If s2 - (c.t)2 is negative, the magnitude
of the four-distance is given the value [ (c.t)2 -
and the four-distance is said to be time-like, rather than imaginary.
Note the additional complex conjugation operation, signified by
"*". This is included in the formalism precisely to make the norm both
real and positive definite.
p ||2 =
( p~ )( p* )
Trajectories and Velocity
In Minkowskian space-time, the notion of before
and after has much less significance than common-sense gives it. Certainly,
it is divorced from the notion of causation.
SpaceTime is radically symmetric and all points within it have an equal
status. There is no motive, within the formalism, for saying that a thing
at one place and time is contingent on other things (even the self-same
thing) at earlier times. This conception: in which the Cosmos is altogether
given, fixed and self-consistent when viewed from a God-like extratemporal
perspective is called "The Block Universe".
The trajectory of a particle is a life-line traced in
four dimensions. From the perspective of the formalism, "before and after"
is no more significant than "below and above". The sequence (ordered
set) of four-points that make up a life-line do not necessarily generate
a sequence of time co-ordinates that monotonically increase: any more than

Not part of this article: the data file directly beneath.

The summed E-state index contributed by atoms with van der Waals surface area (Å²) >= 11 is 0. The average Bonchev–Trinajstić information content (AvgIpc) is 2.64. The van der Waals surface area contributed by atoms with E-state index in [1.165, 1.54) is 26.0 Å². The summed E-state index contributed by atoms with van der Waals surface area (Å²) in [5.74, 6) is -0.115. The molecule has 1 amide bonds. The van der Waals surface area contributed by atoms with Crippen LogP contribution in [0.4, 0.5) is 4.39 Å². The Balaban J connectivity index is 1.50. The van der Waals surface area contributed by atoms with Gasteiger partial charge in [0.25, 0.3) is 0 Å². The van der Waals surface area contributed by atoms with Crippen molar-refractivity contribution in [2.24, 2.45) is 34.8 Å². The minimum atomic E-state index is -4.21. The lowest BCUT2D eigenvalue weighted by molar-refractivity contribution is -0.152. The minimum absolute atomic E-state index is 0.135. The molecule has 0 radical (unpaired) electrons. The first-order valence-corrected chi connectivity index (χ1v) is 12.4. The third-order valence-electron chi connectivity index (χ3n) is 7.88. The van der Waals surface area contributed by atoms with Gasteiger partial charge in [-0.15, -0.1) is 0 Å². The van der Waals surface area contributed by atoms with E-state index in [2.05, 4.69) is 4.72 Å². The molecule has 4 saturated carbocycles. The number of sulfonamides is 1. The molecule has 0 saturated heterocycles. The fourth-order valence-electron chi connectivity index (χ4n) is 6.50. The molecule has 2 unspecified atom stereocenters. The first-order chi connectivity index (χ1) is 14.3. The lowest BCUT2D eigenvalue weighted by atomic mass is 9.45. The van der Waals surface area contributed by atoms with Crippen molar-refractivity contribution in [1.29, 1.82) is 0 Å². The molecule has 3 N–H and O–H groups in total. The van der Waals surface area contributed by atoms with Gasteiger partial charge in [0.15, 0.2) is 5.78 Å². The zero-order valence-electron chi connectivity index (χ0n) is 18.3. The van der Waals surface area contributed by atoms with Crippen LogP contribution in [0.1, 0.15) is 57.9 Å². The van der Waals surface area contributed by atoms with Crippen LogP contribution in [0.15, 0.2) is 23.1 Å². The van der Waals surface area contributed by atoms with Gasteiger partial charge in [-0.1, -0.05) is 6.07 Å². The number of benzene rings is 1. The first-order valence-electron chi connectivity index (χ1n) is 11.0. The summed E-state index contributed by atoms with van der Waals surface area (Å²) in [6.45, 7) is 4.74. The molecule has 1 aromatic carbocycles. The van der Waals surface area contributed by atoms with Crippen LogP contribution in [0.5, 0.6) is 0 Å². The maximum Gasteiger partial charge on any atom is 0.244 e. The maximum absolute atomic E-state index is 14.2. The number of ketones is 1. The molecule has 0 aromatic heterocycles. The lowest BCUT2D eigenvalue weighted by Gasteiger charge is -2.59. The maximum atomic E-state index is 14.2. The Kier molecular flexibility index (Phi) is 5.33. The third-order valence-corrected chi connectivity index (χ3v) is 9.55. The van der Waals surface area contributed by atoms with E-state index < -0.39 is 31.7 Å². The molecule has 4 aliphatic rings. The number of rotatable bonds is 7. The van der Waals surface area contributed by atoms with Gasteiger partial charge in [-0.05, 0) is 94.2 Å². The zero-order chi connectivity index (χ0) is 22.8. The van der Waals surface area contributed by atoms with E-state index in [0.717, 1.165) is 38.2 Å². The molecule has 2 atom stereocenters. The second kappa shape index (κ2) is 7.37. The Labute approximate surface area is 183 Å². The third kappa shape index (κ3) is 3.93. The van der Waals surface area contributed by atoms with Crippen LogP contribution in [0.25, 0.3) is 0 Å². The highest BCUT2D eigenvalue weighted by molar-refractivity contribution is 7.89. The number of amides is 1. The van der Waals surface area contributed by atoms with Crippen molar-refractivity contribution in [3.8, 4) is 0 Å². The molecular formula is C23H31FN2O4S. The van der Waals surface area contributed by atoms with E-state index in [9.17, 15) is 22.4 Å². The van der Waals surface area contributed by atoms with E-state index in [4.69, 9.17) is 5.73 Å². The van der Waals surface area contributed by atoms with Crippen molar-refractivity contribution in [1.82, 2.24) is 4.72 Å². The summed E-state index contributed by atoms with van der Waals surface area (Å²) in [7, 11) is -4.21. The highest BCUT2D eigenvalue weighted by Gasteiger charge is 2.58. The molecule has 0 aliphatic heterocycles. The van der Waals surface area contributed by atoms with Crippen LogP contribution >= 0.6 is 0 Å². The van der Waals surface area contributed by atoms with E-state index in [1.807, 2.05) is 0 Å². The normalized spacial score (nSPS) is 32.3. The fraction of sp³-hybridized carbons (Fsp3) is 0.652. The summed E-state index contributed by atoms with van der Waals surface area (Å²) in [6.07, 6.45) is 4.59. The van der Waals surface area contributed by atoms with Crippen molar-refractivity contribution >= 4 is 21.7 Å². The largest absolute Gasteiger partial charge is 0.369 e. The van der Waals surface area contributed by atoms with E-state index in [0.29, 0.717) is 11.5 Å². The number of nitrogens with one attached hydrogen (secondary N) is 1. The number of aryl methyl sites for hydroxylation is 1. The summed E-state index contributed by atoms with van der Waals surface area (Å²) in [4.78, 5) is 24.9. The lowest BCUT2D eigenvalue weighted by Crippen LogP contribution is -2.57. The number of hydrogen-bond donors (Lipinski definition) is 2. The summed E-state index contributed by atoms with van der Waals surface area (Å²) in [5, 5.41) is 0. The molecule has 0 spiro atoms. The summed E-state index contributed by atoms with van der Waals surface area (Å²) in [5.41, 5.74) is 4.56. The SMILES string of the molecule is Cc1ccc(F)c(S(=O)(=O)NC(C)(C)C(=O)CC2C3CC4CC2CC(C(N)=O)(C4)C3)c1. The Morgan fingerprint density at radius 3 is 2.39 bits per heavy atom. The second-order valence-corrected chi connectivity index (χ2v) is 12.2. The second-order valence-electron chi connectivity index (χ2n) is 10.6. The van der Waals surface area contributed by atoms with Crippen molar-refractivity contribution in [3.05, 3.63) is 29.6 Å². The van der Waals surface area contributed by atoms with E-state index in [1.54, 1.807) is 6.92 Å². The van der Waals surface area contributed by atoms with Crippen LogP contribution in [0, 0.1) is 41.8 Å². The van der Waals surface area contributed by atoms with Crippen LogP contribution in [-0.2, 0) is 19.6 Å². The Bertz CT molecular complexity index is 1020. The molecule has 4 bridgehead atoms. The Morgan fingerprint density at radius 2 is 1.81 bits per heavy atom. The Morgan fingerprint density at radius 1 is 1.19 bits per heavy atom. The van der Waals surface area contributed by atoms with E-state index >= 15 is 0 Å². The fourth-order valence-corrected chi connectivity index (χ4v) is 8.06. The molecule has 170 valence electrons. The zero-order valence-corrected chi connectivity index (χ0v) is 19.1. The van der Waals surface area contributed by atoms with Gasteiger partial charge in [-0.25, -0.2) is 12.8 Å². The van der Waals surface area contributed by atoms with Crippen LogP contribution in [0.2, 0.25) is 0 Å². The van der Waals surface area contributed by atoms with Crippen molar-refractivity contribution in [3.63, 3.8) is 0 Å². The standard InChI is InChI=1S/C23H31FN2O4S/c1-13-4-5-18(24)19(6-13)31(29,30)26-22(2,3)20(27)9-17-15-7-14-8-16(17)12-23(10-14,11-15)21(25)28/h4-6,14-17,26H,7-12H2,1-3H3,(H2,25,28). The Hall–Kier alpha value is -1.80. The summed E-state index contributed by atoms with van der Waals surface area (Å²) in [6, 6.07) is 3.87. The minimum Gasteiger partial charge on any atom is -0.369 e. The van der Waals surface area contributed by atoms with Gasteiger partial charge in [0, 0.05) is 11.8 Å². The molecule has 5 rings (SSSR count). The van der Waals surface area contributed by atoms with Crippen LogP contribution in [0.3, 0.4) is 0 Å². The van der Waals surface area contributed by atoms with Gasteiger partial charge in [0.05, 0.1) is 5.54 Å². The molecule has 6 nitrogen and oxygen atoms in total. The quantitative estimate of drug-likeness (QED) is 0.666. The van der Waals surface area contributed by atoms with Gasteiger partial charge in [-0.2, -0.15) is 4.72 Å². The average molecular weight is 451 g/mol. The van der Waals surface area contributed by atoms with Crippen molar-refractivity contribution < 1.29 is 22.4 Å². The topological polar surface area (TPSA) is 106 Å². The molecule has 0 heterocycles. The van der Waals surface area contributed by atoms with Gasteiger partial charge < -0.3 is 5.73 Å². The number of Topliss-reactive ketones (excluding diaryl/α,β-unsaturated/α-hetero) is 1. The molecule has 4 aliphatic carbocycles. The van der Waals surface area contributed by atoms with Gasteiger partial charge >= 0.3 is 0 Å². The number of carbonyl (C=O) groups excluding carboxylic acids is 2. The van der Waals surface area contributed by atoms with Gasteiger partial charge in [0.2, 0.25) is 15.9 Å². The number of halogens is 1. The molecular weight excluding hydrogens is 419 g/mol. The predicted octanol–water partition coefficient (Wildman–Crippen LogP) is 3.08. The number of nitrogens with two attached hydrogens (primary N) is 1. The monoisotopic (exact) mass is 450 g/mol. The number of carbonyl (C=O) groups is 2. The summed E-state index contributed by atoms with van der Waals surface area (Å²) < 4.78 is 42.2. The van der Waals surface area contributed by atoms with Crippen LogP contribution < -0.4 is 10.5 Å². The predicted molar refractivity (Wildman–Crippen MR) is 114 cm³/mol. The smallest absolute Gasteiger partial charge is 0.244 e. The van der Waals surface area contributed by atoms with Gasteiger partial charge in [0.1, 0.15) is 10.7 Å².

one might expect them to generate sequences of monotonic spatial co-ordinates.
Contingency is not lost in the Block
Universe. It emerges as the ordering of the set of four-points that make
up a life-line, together with whatever interaction events: collisions
with other particles, that it features. No event can be without
events of previous ordering (if not earlier in time) being also:
this on the assumption that life-lines are unending.
The velocity of a particle (some
at a point) is nothing more than the orientation
of its life-line
with respect to the
temporal basis vector. A slowly moving particle has a life-line almost
exactly aligned along the temporal basis vector, a relativistic (very quickly
moving) particle has a life-line almost orthogonal to the temporal basis
vector. Note, however, that the minus sign in the metric tensor means that
no massive particle can ever have its life-line exactly orthogonal to the
temporal basis vector.
Particles and Antiparticles
In relativistic quantum mechanics, particals can travel
in time[J. Powers "Philosophy and the New Physics"
(1982), 105]. All that this means is that sequentially passing from
one point to the next generates a decrementing sequence of times.
Such particles are more properly called anti-particles.
It should be noted that there is no obvious way to relate the sence of